Career Advice

Cover Letter Blunders That Make Hiring Managers Cringe

cover letter

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Although available statistics indicate that 74% of hiring managers consider cover letters trivial and more of a formality, the rest deem it necessary and essential. Based on this percentage, it may be wrong to assume that writing a cover letter is only a procedure in your job search activities. The less attention you pay to it, the higher the chances of committing unpardonable errors. To avoid them, it would help to look at some of these blunders.

Beginning the main content with your name

According to hiring managers, it is always a put-off to read cover letters that introduce the applicant. According to them, your name is not a relevant piece of information, especially when they already have your C.V. Therefore, using that strategy only takes up space on the page or paper and adds no value to your application. Indeed, a few decades ago, self-introduction was the style for cover letters. However, over the years, modernization has made it mundane and may be inappropriate.

Many people assume that the cover letter is an opportunity to explain bulleted points made in the C.V. However, hiring managers say the cover letter highlights your career strengths and how you intend to bring your experience onboard to the role applied forClick To Tweet

A better option is to begin the cover letter by stating the role you are applying for. It helps to also indicate where you first saw the vacancy advertisement. Usually, hiring managers use this information to evaluate the success of job advertisement platforms used. After that, you can zero in on your qualities and what makes you the ideal candidate for the job. Another technique for your opening is to state your professional experience and the number of years you committed to it. Regardless of the technique used, remember to tie the first paragraph into the role you have applied for.

Turning the cover letter into a resumé extension

This is one major blunder many job applicants commit in their cover letters. Many people assume that the cover letter is an opportunity to explain bulleted points made in the C.V. However, hiring managers say the cover letter highlights your career strengths and how you intend to bring your experience onboard to the role applied for. Keep in mind that these recruiters attend to hundreds of job applications at any given time.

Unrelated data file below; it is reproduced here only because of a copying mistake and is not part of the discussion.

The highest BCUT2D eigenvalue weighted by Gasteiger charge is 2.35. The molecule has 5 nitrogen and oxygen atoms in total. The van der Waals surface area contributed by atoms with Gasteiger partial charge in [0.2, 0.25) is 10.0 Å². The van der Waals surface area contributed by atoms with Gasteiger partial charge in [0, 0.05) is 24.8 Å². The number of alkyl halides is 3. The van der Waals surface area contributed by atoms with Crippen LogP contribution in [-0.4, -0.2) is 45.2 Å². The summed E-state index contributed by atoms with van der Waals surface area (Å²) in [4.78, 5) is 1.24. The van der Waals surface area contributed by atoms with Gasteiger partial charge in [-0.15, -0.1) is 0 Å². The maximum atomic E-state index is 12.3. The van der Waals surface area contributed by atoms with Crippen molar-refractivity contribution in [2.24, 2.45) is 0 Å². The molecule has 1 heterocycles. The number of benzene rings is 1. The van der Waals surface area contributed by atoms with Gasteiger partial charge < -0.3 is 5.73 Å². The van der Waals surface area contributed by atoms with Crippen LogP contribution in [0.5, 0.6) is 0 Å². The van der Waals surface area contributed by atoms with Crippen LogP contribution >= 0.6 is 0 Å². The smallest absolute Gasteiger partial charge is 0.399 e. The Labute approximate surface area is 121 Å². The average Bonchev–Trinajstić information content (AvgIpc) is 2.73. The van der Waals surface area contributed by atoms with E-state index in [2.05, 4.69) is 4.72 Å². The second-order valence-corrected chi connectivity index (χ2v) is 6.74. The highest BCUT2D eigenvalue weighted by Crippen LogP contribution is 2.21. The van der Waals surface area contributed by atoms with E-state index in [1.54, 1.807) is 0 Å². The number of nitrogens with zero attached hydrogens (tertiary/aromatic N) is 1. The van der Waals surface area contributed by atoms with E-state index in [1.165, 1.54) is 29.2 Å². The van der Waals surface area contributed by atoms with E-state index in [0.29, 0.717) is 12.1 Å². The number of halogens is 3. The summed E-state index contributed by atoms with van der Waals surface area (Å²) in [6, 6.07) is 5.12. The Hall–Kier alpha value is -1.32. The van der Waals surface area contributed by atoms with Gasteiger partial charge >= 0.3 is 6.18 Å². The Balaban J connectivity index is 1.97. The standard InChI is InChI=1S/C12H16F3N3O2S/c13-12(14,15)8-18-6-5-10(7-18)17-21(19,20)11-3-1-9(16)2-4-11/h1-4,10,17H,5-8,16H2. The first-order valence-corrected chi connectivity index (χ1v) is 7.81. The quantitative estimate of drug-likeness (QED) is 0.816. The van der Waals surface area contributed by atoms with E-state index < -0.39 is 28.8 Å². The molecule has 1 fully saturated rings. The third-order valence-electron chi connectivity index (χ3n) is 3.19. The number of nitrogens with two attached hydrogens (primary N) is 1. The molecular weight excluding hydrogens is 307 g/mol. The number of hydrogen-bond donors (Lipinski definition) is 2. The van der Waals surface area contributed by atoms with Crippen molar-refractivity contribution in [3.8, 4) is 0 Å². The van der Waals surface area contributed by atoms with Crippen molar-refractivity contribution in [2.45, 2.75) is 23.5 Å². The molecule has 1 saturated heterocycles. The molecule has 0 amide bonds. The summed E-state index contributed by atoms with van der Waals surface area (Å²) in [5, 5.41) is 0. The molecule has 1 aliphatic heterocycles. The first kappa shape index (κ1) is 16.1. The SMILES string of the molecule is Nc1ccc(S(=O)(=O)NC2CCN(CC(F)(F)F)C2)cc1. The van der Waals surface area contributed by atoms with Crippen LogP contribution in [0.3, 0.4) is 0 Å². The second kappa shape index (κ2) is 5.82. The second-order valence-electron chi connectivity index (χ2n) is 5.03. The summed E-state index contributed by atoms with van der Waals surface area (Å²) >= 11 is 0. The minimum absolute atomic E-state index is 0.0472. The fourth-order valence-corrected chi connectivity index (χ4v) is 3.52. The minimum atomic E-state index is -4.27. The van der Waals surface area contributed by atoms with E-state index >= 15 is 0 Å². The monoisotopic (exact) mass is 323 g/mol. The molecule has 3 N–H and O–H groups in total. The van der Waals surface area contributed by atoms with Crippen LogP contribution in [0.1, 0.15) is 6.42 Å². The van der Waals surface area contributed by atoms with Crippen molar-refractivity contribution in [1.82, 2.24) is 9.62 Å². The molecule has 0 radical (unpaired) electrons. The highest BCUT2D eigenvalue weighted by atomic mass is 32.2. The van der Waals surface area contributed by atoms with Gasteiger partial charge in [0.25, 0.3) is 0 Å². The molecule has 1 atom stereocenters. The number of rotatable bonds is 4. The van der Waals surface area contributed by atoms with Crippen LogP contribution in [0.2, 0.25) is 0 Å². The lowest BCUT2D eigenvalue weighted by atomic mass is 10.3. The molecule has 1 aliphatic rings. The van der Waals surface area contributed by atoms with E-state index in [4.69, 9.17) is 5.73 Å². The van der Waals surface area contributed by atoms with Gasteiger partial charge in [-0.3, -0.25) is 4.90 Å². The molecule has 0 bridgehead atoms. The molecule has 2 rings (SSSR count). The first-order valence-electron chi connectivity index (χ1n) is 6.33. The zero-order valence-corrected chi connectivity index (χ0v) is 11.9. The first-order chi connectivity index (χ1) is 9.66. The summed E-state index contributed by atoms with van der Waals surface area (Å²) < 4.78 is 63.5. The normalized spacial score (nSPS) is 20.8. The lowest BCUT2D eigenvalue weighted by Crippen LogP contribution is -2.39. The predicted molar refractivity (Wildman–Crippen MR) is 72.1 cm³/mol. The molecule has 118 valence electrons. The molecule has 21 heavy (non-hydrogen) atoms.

For this reason, any deviation in your letter may increase the chances of having your application tossed to the side. For example, if you indicated nursing in your resumé as a course you undertook in college, it is not ideal to explain what you studied within your cover letter. Instead, if it is an online application, you can simply add a link to your programme of study such as this one https://acesonursing.com. This way, the hiring manager can click the link to find out more about the program you studied.

Writing more than a one-page cover letter

The cover letter is meant to be succinct, crisp, and catchy. Experts say it is not advisable to write a long-winded letter to impress the recruiter. On the contrary, what you may have done is shoot yourself in the foot for blabbering in the letter. Remember that the main point is to entice the hiring manager to shortlist you. When you find yourself before them, you can say more to clinch the role.

The cover letter creates a first impression in the recruiter’s mind and since you have only one chance to do that, take the time to get it right.

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